The Singapore Armed Forces has gained immensely from training in the United States, where training sites several times the size of Singapore have allowed its troops to overcome land constraints at home, said Defence Minister Ng Eng Hen as he wrapped up an official visit here.
During his four-day trip, Dr Ng visited a massive training site in Arizona, some 19 times larger than Singapore, to witness the ongoing Exercise Forging Sabre.
The two-week-long integrated live-firing exercise involved 700 Singaporean airmen and soldiers, as well as a whole host of SAF vehicles and weapons such as F-15 and F-16 fighter jets, Apache and Chinook helicopters and the High Mobility Artillery Rocket System.
Dr Ng noted that the rockets have a range of 70km, which is "longer than the length of Singapore".
He added that such training helped to overcome land constraints at home, and stressed that the US remains the Republic's strongest defence partner.
"It's among the very few places, if not the only place, where we can do precision strikes from a long distance," he said to reporters last Friday in the US capital.
The strong military relationship between Singapore and the US had been a key theme of Dr Ng's trip, and he reiterated last Friday the important role of American presence in Asia.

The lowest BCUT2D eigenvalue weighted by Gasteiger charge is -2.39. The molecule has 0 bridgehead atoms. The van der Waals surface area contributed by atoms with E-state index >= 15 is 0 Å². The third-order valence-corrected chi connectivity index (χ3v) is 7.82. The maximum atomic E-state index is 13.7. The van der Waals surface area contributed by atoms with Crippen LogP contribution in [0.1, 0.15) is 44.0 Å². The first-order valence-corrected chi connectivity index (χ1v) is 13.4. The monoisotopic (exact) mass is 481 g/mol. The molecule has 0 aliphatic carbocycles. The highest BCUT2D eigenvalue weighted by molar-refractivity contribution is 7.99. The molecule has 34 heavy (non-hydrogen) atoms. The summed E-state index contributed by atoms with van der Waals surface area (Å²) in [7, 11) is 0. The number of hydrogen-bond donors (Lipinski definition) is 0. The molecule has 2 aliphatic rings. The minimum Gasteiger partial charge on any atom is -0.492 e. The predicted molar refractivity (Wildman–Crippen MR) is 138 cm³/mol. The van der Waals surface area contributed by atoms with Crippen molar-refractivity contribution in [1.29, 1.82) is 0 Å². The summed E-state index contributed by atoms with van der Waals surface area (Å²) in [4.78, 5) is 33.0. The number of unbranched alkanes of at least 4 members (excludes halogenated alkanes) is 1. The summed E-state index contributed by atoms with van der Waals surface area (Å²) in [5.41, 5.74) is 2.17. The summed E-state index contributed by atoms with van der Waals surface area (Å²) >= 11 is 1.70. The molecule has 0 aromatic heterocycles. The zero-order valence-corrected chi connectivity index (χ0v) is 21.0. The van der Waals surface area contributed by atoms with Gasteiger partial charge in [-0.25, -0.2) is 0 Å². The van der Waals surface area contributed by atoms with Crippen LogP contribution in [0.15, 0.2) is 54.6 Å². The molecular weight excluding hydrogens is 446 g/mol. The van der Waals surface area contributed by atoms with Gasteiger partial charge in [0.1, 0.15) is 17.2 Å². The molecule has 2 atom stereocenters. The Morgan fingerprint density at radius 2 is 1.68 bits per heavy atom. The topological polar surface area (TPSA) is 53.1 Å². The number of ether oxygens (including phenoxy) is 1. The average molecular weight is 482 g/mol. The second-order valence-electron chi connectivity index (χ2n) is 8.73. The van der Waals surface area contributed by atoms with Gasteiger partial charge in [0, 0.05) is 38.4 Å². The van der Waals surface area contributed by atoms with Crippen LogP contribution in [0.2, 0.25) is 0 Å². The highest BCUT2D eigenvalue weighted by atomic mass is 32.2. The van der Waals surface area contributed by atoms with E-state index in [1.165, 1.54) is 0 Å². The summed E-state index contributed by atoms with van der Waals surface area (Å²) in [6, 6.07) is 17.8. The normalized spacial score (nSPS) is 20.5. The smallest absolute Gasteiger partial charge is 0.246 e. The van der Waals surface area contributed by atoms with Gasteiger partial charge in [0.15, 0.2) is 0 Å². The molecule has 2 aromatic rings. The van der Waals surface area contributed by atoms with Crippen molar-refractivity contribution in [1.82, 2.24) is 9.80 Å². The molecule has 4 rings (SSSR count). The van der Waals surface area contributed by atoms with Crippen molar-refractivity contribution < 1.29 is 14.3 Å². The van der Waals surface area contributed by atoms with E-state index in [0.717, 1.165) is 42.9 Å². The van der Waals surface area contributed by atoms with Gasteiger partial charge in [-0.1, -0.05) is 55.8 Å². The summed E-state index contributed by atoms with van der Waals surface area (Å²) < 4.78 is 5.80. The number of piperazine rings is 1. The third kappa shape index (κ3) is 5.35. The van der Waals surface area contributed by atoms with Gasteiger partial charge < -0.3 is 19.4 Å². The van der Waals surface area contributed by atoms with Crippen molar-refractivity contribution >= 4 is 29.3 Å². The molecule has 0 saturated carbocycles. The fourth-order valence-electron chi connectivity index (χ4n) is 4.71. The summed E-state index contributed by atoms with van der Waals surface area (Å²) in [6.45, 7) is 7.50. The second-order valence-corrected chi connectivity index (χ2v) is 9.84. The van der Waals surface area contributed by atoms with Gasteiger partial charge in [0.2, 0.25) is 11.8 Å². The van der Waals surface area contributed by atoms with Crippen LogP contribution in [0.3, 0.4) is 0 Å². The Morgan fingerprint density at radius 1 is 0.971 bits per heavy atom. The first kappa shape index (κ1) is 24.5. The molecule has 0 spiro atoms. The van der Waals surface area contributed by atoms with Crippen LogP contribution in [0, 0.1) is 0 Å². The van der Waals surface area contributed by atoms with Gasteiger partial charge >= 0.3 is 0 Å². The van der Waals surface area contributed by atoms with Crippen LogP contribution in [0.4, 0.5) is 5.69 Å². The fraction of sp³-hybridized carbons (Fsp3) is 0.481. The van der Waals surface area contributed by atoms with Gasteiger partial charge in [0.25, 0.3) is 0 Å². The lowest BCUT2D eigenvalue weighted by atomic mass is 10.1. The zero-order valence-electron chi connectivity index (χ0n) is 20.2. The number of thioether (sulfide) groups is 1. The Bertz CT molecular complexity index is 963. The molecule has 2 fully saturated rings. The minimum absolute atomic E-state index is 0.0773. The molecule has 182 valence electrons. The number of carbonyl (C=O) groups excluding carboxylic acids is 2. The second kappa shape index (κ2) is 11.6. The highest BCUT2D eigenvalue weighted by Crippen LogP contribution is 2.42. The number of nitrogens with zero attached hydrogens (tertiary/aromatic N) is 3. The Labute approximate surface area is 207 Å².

He said at a speech delivered in the Centre for Strategic and International Studies in Washington, and again at an interview, that the US-China relationship is of paramount importance to regional stability and sets the tone for other relationships in Asia.
He also made the point that the path to stability is not one confined to the realm of the military. Trade and people-to-people links need to be built up too.
Singapore and the US have long-standing military links. The Republic of Singapore Air Force's Peace Carvin II detachment in the US is celebrating its 20th anniversary this year. Also, since the two sides signed the Strategic Framework Agreement in 2005, both militaries have interacted regularly through joint exercises, operations, training and technological collaboration.
Dr Ng said that during his meetings with various high-level US officials, he had a good exchange of views on the region.
He said Singapore's take on stability in the region was this: "Small nations don't want to choose between great powers and we were very reassured that both US and China said there is no need to choose.
"And, indeed, everyone loses when countries become polarised either by their dependencies or their affiliations."